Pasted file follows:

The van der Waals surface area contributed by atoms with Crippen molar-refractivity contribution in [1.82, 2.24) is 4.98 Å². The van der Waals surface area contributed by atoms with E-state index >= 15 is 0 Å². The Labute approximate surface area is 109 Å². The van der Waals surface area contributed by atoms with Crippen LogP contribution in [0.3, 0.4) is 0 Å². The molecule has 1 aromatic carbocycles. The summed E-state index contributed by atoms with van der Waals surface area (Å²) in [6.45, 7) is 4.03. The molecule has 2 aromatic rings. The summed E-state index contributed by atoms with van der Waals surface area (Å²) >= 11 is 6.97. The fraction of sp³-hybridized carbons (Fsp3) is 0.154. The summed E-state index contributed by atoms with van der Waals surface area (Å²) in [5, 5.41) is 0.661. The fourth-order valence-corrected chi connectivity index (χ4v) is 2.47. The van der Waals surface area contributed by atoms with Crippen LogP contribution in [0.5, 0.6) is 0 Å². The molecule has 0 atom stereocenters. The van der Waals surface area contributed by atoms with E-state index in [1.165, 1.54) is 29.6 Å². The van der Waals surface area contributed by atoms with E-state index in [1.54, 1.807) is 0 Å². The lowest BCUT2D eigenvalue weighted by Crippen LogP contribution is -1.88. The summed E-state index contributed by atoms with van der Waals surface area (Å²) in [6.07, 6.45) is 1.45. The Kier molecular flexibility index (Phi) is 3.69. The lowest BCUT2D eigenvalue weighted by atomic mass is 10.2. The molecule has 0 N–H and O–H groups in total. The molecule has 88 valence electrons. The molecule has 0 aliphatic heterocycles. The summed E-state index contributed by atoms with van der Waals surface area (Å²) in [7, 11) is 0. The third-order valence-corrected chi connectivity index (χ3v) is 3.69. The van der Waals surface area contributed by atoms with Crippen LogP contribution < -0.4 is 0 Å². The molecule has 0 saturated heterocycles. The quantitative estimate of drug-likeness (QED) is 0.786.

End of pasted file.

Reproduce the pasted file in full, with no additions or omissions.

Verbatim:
The van der Waals surface area contributed by atoms with Crippen molar-refractivity contribution in [1.82, 2.24) is 4.98 Å². The van der Waals surface area contributed by atoms with E-state index >= 15 is 0 Å². The Labute approximate surface area is 109 Å². The van der Waals surface area contributed by atoms with Crippen LogP contribution in [0.3, 0.4) is 0 Å². The molecule has 1 aromatic carbocycles. The summed E-state index contributed by atoms with van der Waals surface area (Å²) in [6.45, 7) is 4.03. The molecule has 2 aromatic rings. The summed E-state index contributed by atoms with van der Waals surface area (Å²) >= 11 is 6.97. The fraction of sp³-hybridized carbons (Fsp3) is 0.154. The summed E-state index contributed by atoms with van der Waals surface area (Å²) in [5, 5.41) is 0.661. The fourth-order valence-corrected chi connectivity index (χ4v) is 2.47. The van der Waals surface area contributed by atoms with Crippen LogP contribution in [0.5, 0.6) is 0 Å². The molecule has 0 atom stereocenters. The van der Waals surface area contributed by atoms with E-state index in [1.165, 1.54) is 29.6 Å². The van der Waals surface area contributed by atoms with E-state index in [1.54, 1.807) is 0 Å². The lowest BCUT2D eigenvalue weighted by Crippen LogP contribution is -1.88. The summed E-state index contributed by atoms with van der Waals surface area (Å²) in [6.07, 6.45) is 1.45. The Kier molecular flexibility index (Phi) is 3.69. The lowest BCUT2D eigenvalue weighted by atomic mass is 10.2. The molecule has 0 N–H and O–H groups in total. The molecule has 88 valence electrons. The molecule has 0 aliphatic heterocycles. The summed E-state index contributed by atoms with van der Waals surface area (Å²) in [7, 11) is 0. The third-order valence-corrected chi connectivity index (χ3v) is 3.69. The van der Waals surface area contributed by atoms with Crippen LogP contribution < -0.4 is 0 Å². The molecule has 0 saturated heterocycles. The quantitative estimate of drug-likeness (QED) is 0.786.